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Dubai: What does the UAE Labour Law state about workplace injuries and occupational diseases? The new labour law – Federal Decree-Law No. 33 of 2021 on the regulation of labour relations – has updated the regulations for the private sector in the UAE. One of the many aspects covered in the new law includes the compensation for work injuries and occupational diseases.

The new law replaces Federal Law No. 8 of 1980 and its amendments, and will come into effect on February 2, 2022.

While Article 37 of the new labour law discusses the compensation for work injuries, Article 38 looks at situations when a worker is not entitled to such a compensation from his or her employer.

As per Article 37, the conditions and procedures that need to be followed in such situations will be determined in future executive regulations. However, Clause 3 of the article specifies a range of Dh18,000 to Dh200,000 as compensation that needs to be paid to a worker’s family, in case a worker dies due to a work injury or occupational disease. The exact amount, as per the clause, would be equal to 24 months of the worker’s last drawn basic wage, as long as it falls within the range mentioned above.

Article 38 of the law highlights cases where a worker shall not be entitled to a compensation from his or her employer and covers a range of actions like deliberate self-injury or being under the influence of alcohol or drugs.

Here is a detailed look at what the law says regarding workplace injuries and occupational diseases:

Article (37) – Compensation for work injuries and occupational diseases

1. There shall be determined, by decision of the Cabinet, upon proposal of the Minister and in coordination with the concerned entities, the Work Injuries and occupational diseases, the conditions and procedures to be followed in the event of occurrence of any of the foregoing, the obligations of the Employer in this respect and the amount of compensation due to the Worker in the event of permanent total disability or permanent partial disability, and compensation due to his Family in the event of his death and the rules of distribution of compensation and amount thereof.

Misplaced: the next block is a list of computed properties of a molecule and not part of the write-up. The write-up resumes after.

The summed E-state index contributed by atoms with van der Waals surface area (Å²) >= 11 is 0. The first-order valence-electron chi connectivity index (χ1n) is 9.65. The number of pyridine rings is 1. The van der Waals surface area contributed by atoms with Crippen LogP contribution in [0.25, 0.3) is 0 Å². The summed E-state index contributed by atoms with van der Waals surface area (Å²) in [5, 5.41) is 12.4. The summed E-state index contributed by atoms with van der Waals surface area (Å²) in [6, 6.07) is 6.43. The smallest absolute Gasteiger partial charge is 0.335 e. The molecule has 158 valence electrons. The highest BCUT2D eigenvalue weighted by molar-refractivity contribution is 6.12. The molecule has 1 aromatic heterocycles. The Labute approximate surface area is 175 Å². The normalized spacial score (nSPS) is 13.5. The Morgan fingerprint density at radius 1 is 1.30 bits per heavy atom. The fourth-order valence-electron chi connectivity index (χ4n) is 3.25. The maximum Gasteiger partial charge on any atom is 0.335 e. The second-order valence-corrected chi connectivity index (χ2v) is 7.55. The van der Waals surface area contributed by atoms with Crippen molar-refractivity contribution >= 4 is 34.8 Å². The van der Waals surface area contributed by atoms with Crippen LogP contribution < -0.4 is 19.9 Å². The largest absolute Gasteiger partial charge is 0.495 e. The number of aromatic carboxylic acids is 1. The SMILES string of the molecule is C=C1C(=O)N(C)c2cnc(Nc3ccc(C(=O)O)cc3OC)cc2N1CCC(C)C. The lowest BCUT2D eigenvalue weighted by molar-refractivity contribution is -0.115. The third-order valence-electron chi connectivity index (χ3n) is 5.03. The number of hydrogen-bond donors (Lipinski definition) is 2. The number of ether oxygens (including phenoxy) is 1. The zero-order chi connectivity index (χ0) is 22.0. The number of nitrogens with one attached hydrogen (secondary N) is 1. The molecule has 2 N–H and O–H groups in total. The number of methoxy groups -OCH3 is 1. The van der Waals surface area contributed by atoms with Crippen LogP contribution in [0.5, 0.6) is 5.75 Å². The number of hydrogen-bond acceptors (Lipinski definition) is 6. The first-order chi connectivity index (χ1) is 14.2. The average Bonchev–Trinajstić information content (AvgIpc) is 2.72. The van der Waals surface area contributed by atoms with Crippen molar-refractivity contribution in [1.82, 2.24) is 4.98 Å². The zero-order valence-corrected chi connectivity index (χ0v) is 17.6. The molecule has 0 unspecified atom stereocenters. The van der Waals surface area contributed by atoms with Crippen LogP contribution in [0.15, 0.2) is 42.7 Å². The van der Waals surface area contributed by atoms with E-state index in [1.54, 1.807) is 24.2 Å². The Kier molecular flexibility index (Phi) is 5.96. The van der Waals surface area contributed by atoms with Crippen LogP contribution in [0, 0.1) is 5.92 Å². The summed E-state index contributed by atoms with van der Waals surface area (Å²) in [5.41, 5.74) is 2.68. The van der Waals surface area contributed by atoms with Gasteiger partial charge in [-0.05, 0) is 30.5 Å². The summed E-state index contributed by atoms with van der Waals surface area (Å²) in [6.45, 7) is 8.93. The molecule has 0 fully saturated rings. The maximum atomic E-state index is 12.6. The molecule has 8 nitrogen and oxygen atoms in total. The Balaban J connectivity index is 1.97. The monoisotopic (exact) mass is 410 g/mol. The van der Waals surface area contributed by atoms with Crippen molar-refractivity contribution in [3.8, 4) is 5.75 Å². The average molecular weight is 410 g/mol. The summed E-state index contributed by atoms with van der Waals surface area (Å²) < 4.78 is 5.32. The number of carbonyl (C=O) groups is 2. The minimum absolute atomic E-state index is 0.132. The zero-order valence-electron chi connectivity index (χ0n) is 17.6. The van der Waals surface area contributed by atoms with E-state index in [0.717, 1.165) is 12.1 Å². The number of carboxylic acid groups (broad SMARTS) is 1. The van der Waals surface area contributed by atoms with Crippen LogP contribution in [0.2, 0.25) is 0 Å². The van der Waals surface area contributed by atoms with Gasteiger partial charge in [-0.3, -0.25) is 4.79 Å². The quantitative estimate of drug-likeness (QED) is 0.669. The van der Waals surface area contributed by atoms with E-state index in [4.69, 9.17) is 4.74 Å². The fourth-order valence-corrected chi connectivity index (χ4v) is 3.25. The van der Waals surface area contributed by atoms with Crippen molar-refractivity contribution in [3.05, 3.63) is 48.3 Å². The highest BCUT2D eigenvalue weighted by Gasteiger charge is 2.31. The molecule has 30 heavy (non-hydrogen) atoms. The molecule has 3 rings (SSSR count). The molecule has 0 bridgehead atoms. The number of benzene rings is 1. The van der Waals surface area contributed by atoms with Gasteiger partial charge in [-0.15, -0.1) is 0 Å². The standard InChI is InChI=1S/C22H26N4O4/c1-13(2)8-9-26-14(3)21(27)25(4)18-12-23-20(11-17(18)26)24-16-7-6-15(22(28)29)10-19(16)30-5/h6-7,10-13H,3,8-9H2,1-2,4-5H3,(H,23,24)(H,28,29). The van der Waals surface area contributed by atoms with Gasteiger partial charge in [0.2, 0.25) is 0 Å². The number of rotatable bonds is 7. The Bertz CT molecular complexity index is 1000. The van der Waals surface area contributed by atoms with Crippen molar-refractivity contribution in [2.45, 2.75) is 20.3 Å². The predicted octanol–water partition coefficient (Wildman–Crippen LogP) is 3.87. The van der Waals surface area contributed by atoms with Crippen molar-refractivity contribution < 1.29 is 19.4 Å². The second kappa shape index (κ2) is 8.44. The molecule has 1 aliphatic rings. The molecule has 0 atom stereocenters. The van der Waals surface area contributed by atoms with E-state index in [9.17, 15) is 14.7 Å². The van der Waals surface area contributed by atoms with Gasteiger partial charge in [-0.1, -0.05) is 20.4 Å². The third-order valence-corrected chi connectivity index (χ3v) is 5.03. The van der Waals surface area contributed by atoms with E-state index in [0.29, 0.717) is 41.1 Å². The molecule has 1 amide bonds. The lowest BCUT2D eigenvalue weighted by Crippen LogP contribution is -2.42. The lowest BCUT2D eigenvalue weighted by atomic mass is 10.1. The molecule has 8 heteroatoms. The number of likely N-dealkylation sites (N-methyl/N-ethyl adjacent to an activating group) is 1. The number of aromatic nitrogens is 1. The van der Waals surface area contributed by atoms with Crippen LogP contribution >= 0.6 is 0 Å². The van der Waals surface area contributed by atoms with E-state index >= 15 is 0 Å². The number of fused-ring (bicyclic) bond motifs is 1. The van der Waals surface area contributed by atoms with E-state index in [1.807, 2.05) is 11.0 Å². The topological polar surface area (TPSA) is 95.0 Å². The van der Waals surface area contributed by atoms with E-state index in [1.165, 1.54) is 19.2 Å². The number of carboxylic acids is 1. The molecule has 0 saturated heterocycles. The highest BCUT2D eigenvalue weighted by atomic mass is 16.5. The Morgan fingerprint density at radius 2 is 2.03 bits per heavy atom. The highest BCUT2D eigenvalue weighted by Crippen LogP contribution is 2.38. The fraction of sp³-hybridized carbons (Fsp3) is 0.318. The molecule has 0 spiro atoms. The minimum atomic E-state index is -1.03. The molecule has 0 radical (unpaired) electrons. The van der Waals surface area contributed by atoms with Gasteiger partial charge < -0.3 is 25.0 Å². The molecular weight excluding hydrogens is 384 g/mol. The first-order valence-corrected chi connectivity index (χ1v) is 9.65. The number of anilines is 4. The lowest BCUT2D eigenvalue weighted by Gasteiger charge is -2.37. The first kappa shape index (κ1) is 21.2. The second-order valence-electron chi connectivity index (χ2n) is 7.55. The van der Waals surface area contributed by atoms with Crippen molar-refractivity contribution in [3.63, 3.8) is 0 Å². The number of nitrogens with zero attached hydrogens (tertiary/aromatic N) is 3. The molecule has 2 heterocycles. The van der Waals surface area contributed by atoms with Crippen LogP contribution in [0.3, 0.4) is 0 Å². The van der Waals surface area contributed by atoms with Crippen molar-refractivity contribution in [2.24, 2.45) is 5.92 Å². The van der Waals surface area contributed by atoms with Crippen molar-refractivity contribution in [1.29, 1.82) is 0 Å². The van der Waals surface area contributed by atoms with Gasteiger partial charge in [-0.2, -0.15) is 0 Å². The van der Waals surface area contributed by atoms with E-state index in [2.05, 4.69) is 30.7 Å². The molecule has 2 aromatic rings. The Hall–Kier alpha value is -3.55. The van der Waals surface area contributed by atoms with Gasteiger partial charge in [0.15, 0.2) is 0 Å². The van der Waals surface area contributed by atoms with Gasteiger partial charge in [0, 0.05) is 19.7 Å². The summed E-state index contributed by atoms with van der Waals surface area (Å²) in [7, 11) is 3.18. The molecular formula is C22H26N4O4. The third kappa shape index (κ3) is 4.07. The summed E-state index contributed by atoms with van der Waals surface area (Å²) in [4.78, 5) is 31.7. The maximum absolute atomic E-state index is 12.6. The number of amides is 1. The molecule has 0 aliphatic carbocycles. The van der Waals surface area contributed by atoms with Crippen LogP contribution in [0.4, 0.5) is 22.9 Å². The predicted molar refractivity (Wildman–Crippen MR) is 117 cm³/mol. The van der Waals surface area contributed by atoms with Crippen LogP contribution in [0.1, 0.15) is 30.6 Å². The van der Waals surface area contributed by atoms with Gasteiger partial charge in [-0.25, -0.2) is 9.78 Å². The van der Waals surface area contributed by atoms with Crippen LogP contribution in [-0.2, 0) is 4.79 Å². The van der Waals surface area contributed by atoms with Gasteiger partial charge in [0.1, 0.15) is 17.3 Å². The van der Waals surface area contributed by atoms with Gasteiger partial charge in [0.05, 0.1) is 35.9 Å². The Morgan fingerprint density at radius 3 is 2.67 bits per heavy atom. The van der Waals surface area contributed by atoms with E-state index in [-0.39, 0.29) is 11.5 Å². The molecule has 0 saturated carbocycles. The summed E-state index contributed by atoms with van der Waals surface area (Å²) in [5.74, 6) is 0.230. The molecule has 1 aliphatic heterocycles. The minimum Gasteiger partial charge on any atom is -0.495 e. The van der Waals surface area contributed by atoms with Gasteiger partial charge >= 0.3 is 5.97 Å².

2. If a worker suffers a work injury or occupational disease, the employer shall:

a. Bear the worker's treatment costs until he recovers and reports to duty or proves his disability, in accordance with the conditions, controls and procedures set by the Executive Regulations of this Decree-Law.

b. If the work injury or the occupational disease prevents the worker from performing his work, the employer shall pay the worker his full wage for the period of treatment or for a term of six months, whichever is lesser. If the treatment period exceeds six months, the worker shall be paid the half wage for the subsequent six months or until he recovers, proves his disability or dies, whichever is earlier.

3. If the worker dies as a result of work injury or occupational disease, his family shall be entitled to compensation equal to the basic wage of the worker for 24 months, provided that the compensation amount is not less than Dh18,000 and not in excess of Dh200,000. Compensation amount shall be calculated on the basis of the basic wage received by the worker before his death and shall be distributed to his successors as specified by the Executive Regulations of this Decree-Law. The family shall reserve the rights to severance pay, and any other financial entitlements due to the worker.

ARTICLE (38) – Cases of non-entitlement of worker to work injury compensation:

A worker shall not be entitled to compensation for work injury, if the investigations of the competent authorities reveal that any of the following events occurred:

1. In case of deliberate self-injury.

2. If injury occurs under the influence of alcohol, drugs or other psychotropic substances.

3. If the injury is the direct result of a deliberate violation of precautionary instructions posted in visible places at the workplace, as specified by the Executive Regulations of this Decree-Law.

4. If the injury is the direct result of the worker's deliberate misconduct.

5. If the worker refuses, without serious cause, to undergo a check-up or follow the treatment prescribed by the medical institution.